Sense of community
So what is it that makes the Rise experience so special? Many of the elements that have proven popular with WeWork users have been translated into the health and fitness setting. First is the brand’s highly stylised environment and distinct design. Yehiel says that, like all WeWork spaces, the Rise space has been designed to feel curated, special and connected as a whole.

“We have juxtaposed elements of hard and soft, and light and dark, both visually and texturally,” he says. “The design team set the building’s structural steel components against polished finishes and natural materials, such as stone, marble and wood. Custom artwork has been added to create a timeless and layered aesthetic.”

Next is the social element that WeWork has created at its office spaces, which permeates the experience at Rise. “WeWork’s mission is to humanise work, so putting the social experience at the centre of fitness is how we intend to reinvent the traditional gym experience,” says Yehiel. “It’s personal when it needs to be, social when it needs to be, and always welcoming.

“We’re also bringing WeWork’s focus on community to wellness, which is apparent from the moment you step inside and are greeted by our Rise by We community team. Rather than coming to the gym, putting your headphones on and running on a treadmill alone, Rise by We’s group classes and semi-private training encourage community and connectedness, while providing the instruction and encouragement you need to push further and reach your goals.”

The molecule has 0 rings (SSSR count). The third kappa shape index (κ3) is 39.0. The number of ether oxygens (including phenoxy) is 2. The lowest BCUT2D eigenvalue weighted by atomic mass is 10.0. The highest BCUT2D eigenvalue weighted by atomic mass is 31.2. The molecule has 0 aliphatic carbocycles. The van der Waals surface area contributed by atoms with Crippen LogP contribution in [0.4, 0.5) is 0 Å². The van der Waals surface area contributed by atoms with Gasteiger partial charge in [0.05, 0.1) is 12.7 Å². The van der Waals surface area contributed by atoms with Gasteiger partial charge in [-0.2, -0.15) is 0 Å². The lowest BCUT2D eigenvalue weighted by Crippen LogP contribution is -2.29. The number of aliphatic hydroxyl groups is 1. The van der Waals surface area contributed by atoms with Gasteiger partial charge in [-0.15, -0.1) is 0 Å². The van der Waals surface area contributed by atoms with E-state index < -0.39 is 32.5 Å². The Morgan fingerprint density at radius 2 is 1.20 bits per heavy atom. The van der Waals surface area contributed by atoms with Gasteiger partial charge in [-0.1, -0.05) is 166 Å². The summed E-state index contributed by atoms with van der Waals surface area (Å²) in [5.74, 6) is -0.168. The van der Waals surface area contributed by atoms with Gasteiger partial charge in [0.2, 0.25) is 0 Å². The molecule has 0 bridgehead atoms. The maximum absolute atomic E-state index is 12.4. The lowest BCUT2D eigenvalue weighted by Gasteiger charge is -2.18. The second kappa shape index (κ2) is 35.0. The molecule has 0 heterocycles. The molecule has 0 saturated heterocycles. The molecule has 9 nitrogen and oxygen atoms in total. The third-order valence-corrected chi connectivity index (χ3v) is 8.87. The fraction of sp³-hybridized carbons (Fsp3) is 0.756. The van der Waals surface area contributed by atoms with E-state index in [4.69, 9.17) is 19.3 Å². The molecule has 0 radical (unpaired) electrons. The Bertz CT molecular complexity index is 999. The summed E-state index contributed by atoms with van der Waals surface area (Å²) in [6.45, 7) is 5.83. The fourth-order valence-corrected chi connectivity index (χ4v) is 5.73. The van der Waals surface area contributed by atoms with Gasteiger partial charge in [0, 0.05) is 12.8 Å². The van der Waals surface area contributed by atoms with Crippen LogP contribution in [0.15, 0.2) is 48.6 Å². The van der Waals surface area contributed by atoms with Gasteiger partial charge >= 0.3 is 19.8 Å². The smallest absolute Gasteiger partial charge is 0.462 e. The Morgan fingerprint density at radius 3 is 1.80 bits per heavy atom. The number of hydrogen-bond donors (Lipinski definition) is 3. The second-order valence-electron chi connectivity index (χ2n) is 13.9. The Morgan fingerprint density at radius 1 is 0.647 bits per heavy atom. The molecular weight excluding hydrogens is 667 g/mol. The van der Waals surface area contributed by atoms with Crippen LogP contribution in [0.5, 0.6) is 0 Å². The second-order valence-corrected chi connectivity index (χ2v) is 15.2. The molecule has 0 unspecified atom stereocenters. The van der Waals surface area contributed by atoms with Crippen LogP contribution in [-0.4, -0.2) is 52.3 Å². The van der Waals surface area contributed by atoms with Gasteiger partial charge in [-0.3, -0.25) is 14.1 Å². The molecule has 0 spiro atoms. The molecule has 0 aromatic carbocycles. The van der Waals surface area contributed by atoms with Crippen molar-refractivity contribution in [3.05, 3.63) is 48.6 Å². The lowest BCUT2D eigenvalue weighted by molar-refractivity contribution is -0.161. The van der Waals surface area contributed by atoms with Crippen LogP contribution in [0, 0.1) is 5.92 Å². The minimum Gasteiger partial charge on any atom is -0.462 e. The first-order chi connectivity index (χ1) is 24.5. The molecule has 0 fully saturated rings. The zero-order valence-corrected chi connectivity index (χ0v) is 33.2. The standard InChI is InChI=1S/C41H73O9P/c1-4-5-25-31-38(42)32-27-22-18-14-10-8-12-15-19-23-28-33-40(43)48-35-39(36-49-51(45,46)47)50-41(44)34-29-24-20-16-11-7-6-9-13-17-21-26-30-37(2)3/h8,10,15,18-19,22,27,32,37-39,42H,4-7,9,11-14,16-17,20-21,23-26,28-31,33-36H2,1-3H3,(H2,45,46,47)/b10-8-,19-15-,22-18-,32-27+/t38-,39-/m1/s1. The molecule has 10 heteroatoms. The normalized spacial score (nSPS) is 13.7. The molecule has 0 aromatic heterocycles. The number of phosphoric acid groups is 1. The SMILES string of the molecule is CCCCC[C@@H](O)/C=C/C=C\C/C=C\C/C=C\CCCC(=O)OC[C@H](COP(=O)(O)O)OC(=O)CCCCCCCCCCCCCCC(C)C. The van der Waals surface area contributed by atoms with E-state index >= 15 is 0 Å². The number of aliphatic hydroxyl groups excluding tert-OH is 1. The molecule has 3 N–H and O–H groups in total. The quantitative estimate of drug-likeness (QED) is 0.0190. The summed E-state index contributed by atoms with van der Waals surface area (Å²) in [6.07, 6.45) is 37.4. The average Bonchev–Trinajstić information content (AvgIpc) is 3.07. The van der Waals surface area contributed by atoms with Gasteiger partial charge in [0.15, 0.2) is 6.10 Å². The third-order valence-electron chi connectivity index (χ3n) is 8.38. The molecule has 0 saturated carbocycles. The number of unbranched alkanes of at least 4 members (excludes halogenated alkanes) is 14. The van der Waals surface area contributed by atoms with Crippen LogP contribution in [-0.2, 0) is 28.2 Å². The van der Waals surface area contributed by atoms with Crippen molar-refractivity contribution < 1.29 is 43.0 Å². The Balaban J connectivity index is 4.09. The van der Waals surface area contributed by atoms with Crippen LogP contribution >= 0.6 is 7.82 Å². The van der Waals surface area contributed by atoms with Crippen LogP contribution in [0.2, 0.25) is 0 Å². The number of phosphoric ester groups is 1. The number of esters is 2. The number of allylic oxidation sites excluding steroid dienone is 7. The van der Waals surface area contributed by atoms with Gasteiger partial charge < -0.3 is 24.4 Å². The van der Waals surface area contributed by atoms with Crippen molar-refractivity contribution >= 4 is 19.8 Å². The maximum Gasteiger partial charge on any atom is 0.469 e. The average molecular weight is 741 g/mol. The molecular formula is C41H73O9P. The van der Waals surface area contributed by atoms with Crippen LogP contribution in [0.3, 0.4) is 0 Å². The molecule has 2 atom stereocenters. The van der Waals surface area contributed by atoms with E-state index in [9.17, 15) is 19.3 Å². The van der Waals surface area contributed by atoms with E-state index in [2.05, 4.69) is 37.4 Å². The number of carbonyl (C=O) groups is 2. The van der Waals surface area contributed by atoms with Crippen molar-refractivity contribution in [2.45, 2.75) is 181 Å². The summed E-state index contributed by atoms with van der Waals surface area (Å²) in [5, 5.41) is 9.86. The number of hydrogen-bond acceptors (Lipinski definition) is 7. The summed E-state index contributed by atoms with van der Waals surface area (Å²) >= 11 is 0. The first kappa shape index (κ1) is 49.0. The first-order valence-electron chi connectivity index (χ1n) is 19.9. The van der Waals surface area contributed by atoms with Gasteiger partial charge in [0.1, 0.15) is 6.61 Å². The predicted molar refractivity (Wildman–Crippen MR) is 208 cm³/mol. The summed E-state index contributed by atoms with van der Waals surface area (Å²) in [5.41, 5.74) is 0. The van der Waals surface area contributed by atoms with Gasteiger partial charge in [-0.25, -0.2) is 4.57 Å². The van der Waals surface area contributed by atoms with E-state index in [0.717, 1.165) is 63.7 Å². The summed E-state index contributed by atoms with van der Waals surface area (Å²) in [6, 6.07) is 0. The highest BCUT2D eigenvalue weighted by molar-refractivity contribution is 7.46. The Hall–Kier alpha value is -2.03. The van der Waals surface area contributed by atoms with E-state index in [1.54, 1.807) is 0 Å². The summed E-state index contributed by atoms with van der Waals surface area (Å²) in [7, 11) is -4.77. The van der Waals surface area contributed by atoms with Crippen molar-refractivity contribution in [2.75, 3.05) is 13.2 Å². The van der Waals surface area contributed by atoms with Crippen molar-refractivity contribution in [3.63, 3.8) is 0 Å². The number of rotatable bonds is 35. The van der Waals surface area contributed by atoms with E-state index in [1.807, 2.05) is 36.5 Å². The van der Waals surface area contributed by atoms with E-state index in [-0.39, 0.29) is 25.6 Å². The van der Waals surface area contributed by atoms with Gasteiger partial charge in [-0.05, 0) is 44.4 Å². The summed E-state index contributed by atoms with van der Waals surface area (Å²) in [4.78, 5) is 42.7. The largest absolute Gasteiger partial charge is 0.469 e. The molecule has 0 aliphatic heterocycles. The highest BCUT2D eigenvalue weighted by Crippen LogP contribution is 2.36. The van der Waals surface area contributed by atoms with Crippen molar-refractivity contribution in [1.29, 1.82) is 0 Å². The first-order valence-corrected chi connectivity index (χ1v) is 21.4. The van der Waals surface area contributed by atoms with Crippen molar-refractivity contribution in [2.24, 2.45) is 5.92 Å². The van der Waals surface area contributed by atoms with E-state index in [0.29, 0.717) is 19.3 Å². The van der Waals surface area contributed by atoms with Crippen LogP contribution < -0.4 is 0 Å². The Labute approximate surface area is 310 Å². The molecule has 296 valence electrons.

Thirdly, WeWork has been selective about the mix of services it offers for rejuvenating body, mind and spirit. There are four different workout areas. The Fight studio is where boxing, kickboxing and mixed martial arts take place. Flight is designed for high-intensity cardio activities and strength training. It incorporates traditional training equipment on one side and battle ropes in the middle. The third studio is Mindfulness, a sanctuary for relaxation, where yoga and meditation take place. Finally, Turf is home to a high-performance training programme, which uses science, technology and coaching. Members have an in-depth assessment, including a 3D body scan, which is used in the creation of a bespoke training programme.

New bathing tradition
The wellness offering is another essential element that binds the experience together and the concept for the Rise superspa was inspired by the traditions of communal bathing. “From the Greeks to the Russians, every culture has its own bathing tradition,” says Yehiel “We wanted to create our own culture around that type of traditional relaxation and recovery. We see it as another way of bringing people together.”

The spa area also offers aromatherapy and has steam rooms and saunas, a communal hammam area, as well as a cold-water plunge. Three forms of therapeutic massage are available, rather than cosmetic treatments like pedicures and facials. “We see recovery as a key aspect of fitness and exercise, and we see relaxation and rejuvenation as key to maintaining focus and success in both our professional and personal lives. Therefore, we have focussed on offering the most therapeutic treatments in line with these goals,” says Yehiel.